Read on for more.

Why Parents in Bengaluru are in mad rush to learn Kannada

Unexpected fallout of the State government’s move to make language a compulsory subject in school 
After years of going about life without knowing Kannada, parents in Bengaluru are now scrambling to learn the local language and its script. From joining ...

Ispark Innovations has a solution for this.

It's great to know parents are rushing to learn kannada. We are delighted to present Ispark talking books kit including kannada learning book as part of the solution. Go to the following link for full details and purchase

http://www.isparkinnovations.net/product/basic-pack-3/

       

 

+1 vote

        

Photo Source: Motherly

By- Christina-Clemer

https://www.mother.ly/child/7-key-phrases-montessori-teachers-use-and-why-we-should-use-them-too-

Montessori can be hard to sum up in just a few words—it is a philosophy on education and child development that runs deep. It’s a way of seeing the world. I think one of the easiest ways to get an idea for what Montessori means is to listen to the language that Montessori teachers use.

Montessori teachers use language that respects the child and provides consistent expectations. Words are chosen carefully to encourage children to be independent, intrinsically motivated critical thinkers.

Here are seven common phrases you’d probably hear in any Montessori classroom, and how to incorporate them into your home life.

1. “I saw you working hard.”

The focus on process over product is a key tenet of Montessori. We avoid telling the children “good work” or “your work is beautiful” and instead comment on how they concentrated for a long time, or how they wrote so carefully and their work could be easily read by anyone.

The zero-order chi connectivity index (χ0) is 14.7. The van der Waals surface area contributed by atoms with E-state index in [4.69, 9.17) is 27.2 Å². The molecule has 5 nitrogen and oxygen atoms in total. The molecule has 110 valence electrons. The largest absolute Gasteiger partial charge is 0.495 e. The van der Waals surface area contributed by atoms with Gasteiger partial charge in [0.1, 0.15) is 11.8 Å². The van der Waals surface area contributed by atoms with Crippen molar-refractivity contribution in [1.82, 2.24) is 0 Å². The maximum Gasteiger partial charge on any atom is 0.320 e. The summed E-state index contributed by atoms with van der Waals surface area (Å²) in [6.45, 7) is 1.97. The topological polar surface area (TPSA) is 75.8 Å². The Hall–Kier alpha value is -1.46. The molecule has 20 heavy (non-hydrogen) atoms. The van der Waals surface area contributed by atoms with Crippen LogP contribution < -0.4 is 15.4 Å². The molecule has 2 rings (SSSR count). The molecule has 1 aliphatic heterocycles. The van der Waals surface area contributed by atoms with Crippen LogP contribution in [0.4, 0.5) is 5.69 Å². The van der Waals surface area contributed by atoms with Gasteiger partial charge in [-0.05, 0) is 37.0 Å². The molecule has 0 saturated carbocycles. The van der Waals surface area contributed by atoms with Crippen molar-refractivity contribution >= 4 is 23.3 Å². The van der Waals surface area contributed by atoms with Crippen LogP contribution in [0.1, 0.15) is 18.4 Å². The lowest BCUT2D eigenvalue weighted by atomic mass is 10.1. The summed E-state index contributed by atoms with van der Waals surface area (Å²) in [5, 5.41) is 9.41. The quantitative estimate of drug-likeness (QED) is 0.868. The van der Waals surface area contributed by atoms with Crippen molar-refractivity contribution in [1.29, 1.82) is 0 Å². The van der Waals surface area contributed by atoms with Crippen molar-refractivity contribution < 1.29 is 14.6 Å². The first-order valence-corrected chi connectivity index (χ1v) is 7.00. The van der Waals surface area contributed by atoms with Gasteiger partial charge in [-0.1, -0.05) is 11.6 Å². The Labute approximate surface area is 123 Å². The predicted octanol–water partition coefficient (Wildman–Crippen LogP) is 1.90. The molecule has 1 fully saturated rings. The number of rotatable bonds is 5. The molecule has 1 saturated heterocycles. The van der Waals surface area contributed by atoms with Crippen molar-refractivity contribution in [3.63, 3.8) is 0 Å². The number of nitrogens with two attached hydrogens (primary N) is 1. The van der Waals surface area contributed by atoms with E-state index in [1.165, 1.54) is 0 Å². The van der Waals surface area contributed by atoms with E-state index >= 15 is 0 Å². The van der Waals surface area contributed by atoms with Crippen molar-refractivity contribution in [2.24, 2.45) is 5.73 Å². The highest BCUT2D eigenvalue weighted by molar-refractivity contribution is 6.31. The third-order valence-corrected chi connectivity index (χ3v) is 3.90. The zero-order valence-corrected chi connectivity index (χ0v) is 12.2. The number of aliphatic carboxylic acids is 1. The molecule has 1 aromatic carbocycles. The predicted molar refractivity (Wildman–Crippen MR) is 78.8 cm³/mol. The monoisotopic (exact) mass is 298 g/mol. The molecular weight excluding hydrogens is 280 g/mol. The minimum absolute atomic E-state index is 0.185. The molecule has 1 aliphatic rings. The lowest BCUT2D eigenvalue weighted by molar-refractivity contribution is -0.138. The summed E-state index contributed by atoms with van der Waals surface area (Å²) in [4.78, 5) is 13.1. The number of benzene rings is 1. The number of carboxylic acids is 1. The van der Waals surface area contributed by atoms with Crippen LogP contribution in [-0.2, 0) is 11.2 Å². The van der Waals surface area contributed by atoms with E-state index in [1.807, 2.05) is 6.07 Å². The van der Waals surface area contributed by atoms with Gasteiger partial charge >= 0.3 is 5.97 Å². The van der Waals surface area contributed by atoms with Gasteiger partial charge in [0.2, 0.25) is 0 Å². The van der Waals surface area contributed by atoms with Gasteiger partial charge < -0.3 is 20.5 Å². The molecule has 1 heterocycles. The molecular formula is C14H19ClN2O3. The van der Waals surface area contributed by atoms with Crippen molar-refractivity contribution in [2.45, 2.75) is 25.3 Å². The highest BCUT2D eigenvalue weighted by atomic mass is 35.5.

Praising your child’s hard work, rather than his results, helps instill a growth mindset where he believes he can improve through his own efforts.

Instead of telling your child, “You’re a good boy,” tell him “I noticed you being kind to your little brother yesterday when you shared your truck.” This shows him you see his good behavior, without placing judgments on him. Instead of telling him, “You’re such a good artist,” try, “I noticed you kept working on your picture until you got it just how you wanted it.”

2. “What do you think about your work?”

In Montessori, the child is his own teacher. The teachers are there as guides to give him lessons and help him but he discovers things for himself through the carefully prepared environment and materials.

Self-analysis is a big part of that discovery.

When your child asks you, “Do you like my picture?” try asking her about it instead of just saying you love it. Ask her what she thinks about it, how she decided what colors to use, and what her favorite part is. Help her start to evaluate her work for herself, rather than looking for your approval.

3. “Where could you look for that?”

Independence is another key value in any Montessori classroom or home. Our goal as teachers is to help the children do things for themselves. So while it’s sometimes easier to simply answer a child’s question about where something is or how to do something, we often answer questions with another question such as, “Where could you look for that?” or “Which friend could you ask for help?”

If your son loses his shoe and you see it peeking out from under the bed, try asking leading questions, rather than just handing it to him.

“Where were you when you took your shoes off? Have you checked your room?” This may take a little more time, but it will be worth it when he starts taking more initiative and coming to you less.